FHA Financial Woes And The Implications For Fed Policy And The Gold Price

Includes: GLD
by: Alex Canahuate

An independent audit of the Federal Housing Administration (FHA) released recently raised eyebrows as it projected anticipated losses in the FHA's mortgage portfolio will exceed revenue, resulting in a shortfall of $16.3 billion. As the funding gap is only "projected" at this point, FHA officials are assuring the general public that measures are being adopted to raise revenues and avoid the agency's first taxpayer-funded bailout since its inception in 1934. Time will tell as to the efficacy of the FHA's proposed measures, but the high degree of FHA participation in U.S. home loan originations means that an FHA insolvency, and any associated concerns regarding the availability of mortgage financing, could directly influence Fed policy - which is currently aimed at stimulating the economy via home purchases.

As gold is highly sensitive to monetary debasement (i.e. money printing) and broader monetary policy in the U.S., any developments in this arena will have direct implications for the gold outlook. First we will establish the fiscal position of the FHA, how said position will influence Fed policy, and then explore what implications the Fed policy outlook has for gold.

The FHA basically guarantees loans if borrowers meet certain requirements. The FHA's less stringent requirements enable borrowers that could not acquire financing through conventional loan structures to purchase homes. For example, most FHA loans only require a minimum down payment of 3.5% and the agency is more flexible regarding the provenance of these funds (i.e. can come from a family member, charitable organization, government grant, etc.). The FHA also maintains more lenient terms regarding a borrower's credit profile. By guaranteeing these loans, the FHA enables lenders to finance home purchases for individuals they may not have dealt with otherwise. More information regarding the FHA's services can be found at the U.S. Department of Housing and Urban Development's website.

Since the recession, the FHA's market share of purchase mortgages, by loan count, in the U.S. has steadily grown. The table below provides further insight:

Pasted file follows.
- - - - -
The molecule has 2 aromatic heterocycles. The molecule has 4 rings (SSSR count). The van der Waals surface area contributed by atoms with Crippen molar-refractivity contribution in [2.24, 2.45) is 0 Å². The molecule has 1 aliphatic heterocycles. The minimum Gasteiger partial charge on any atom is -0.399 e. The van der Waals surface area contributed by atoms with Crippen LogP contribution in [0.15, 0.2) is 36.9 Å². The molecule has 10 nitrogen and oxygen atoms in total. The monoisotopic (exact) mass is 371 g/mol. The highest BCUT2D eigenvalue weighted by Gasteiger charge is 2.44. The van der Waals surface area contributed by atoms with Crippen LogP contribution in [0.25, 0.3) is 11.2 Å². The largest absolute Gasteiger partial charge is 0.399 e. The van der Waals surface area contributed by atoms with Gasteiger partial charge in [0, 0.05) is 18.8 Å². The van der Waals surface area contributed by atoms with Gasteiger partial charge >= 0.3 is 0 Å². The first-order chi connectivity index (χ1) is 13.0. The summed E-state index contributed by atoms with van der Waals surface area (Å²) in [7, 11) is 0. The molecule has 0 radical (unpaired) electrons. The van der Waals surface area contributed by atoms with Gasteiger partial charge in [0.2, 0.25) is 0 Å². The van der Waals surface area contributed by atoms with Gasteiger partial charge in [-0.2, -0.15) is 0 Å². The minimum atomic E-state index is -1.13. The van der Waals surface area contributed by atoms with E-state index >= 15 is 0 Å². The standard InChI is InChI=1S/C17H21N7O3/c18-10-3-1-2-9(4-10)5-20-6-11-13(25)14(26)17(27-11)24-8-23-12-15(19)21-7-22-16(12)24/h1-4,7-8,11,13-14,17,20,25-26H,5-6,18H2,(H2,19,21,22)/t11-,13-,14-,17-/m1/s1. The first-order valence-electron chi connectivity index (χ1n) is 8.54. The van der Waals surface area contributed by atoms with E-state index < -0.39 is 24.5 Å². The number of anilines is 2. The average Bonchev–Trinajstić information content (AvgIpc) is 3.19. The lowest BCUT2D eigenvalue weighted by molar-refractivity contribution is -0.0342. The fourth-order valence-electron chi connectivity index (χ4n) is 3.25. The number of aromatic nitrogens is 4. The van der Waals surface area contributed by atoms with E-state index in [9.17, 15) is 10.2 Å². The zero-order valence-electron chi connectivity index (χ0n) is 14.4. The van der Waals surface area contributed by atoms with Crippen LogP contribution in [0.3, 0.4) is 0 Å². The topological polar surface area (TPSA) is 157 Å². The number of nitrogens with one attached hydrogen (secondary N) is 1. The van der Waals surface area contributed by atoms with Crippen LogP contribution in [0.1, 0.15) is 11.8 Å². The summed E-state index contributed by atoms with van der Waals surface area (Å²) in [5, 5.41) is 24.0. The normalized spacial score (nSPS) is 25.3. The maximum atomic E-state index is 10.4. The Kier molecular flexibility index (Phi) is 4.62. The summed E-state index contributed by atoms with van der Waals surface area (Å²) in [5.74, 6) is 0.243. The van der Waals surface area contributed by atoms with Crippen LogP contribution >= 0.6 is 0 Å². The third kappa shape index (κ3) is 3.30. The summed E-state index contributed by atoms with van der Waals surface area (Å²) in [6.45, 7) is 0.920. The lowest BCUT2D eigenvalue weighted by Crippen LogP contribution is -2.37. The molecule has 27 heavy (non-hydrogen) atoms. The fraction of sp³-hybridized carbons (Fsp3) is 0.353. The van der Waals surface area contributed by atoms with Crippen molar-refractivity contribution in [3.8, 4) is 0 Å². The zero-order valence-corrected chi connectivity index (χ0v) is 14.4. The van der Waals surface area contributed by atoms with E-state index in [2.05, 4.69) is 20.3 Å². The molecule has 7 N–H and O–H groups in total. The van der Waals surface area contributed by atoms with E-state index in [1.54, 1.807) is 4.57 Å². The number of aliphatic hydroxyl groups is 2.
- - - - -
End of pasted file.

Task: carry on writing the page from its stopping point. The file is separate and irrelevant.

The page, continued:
Data Source: FHA-Insured Single-Family Mortgage Originations and Market Share Report 2012-Q2, US Department of Housing and Urban Development: Single Family Insurance Activity Mortgage Market Shares by Loan Count 2012 Q2; US Department of HUD, data compiled from FHA, Mortgage Bankers Association, and CoreLogic, October 2012; accessed Nov. 21, 2012.

As can be seen in the table above, the FHA has consistently guaranteed north of 25% of mortgages for home purchases almost every quarter since the recession. By the second quarter of 2012, the FHA guaranteed almost 15% of total outstanding mortgages in the U.S. (to include refinanced mortgages). This dynamic is mainly the product of the more accommodative credit requirements that the FHA maintains.

As mentioned earlier, the FHA has promised certain changes that its hopes will avert the need for a bailout. These measures were detailed in a press release by the U.S. Department of Housing and Urban Development (HUD):

  • Continue to sell expanded pools of defaulted mortgages headed for foreclosure through the Distressed Asset Stabilization Program (DASP), offering investors and borrowers the opportunity to avoid costly foreclosures - and even giving homeowners an additional chance at staying in their homes - while reducing costs to the Fund. The FHA is committing to sell at least 10,000 distressed loans per quarter over the next year;
  • Revise its loss mitigation program to target deeper levels of payment relief for struggling borrowers, allowing more families to retain their homes and avoid foreclosure, reducing associated losses to FHA;
  • Expand the use of short-sales, which will provide opportunities for distressed borrowers who have been unable to get out from under hundreds of thousands of dollars of mortgage debt to move to a new job or start anew while improving recoveries for FHA. Foreclosures are expensive, for families and the Fund. By reducing the likelihood that a family will be foreclosed upon, we reduce costs for the Fund;
  • Continue to streamline policies to increase efficiency and decrease losses associated with the sale of foreclosed properties;
  • Reverse a policy made in a prior Administration to cancel required premium payments after a certain period that effectively meant that while FHA's 100% insurance guarantee remained in effect for the 30-year life of a loan, borrowers were only required to pay premiums for less than ten years. FHA has been left without premiums to cover losses on loans held beyond the period for which it collects premiums. This change will apply to new loans.
  • In 2013, enact an increase of 10 basis points or 0.1 percent to the annual insurance premium paid by borrowers on new FHA loans. This premium increase is expect to add $13 per month for the average borrower and will strengthen FHA's capital position without limiting access to credit for qualified borrowers.

Besides dropping securitized pools of defaulted and/or delinquent mortgages onto the market, the bulk of the FHA's proposed measures are either lip service the public wants to hear or measures that will end up costing the end consumer more.